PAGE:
At 11am on November 11, 1918, the armistice that effectively ended the First World War was signed. What came to be known as “The Great War” had a profound and lasting impact on the cultural fabric of the nations involved: as Paul Fussell wrote, “its dynamics and iconography proved crucial to the political, rhetorical, and artistic life of the years that followed; while relying on inherited myth, war was generating new myth.” Over the course of the 20th century, the concept of war evolved beyond historically traceable moments and events to include the consideration of war as site and influence shaping every aspect of lived experience. This conference seeks to examine ways in which literature and the arts have taken up and taken apart war and the myths surrounding it -- grappling with it both as subject and context while also considering the ways in which the experience of war molded, mutilated, and morphed artistic forms. Though the word “centennial” often rings of monolithic celebration, it is equally an opportunity to highlight the attempts of writers and artists to contain, contend, or survive war and to question and problematize preconceptions and existing views of war by investigating their inherently bipolar nature.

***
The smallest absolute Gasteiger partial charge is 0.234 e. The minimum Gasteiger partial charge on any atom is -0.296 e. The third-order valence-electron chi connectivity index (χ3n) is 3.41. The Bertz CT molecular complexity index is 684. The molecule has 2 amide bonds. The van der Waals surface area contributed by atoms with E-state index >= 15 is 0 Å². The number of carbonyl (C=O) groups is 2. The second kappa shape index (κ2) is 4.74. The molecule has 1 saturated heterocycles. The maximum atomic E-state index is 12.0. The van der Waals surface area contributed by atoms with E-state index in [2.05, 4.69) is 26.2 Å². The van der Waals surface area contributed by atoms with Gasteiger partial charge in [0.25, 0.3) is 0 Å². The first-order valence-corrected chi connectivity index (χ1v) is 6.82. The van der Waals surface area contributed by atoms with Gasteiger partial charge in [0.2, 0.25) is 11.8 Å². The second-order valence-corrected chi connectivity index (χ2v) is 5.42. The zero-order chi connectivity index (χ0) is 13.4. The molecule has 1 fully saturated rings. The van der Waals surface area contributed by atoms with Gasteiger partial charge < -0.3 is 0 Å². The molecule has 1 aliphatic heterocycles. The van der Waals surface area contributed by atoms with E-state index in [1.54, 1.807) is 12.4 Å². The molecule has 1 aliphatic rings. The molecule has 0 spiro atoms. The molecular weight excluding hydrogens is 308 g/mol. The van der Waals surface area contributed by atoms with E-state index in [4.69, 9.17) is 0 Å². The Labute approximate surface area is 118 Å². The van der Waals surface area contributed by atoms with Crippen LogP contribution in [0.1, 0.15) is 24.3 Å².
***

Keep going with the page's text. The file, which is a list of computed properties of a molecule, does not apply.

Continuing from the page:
November 9, 2018 (Day 1)
- 4 – 4.30pm – OPENING REMARKS
- 4.30 - 7pm - 1st PANEL
Chair: Russell Berman (Stanford University, Professor)
- Greg Chase (College of the Holy Cross, Lecturer)
- ‘Death is not an event of life’: How Wittgenstein’s War Experience Re-Shaped His Philosophy
- Victoria Zurita (Stanford University, PhD Student)
- Ironic prospects: hope in Jean Giono’s To the Slaughterhouse
- André Fischer (Auburn University, Assistant Professor)
- Politics by other means: War photography in the work of Ernst Jünger
- Nicholas Jenkins (Stanford University, Associate Professor)
For more info, please email: firstname.lastname@example.org
Sponsored by: the Division of Literatures, Languages, and Cultures; Stanford Department of Art and Art History; Theater and Performance Studies; Stanford Humanities Center; The Europe Center; Dept. of French and Italian; Dept. of History; Dept. of German Studies; and the Dean's Office of Humanities and Sciences.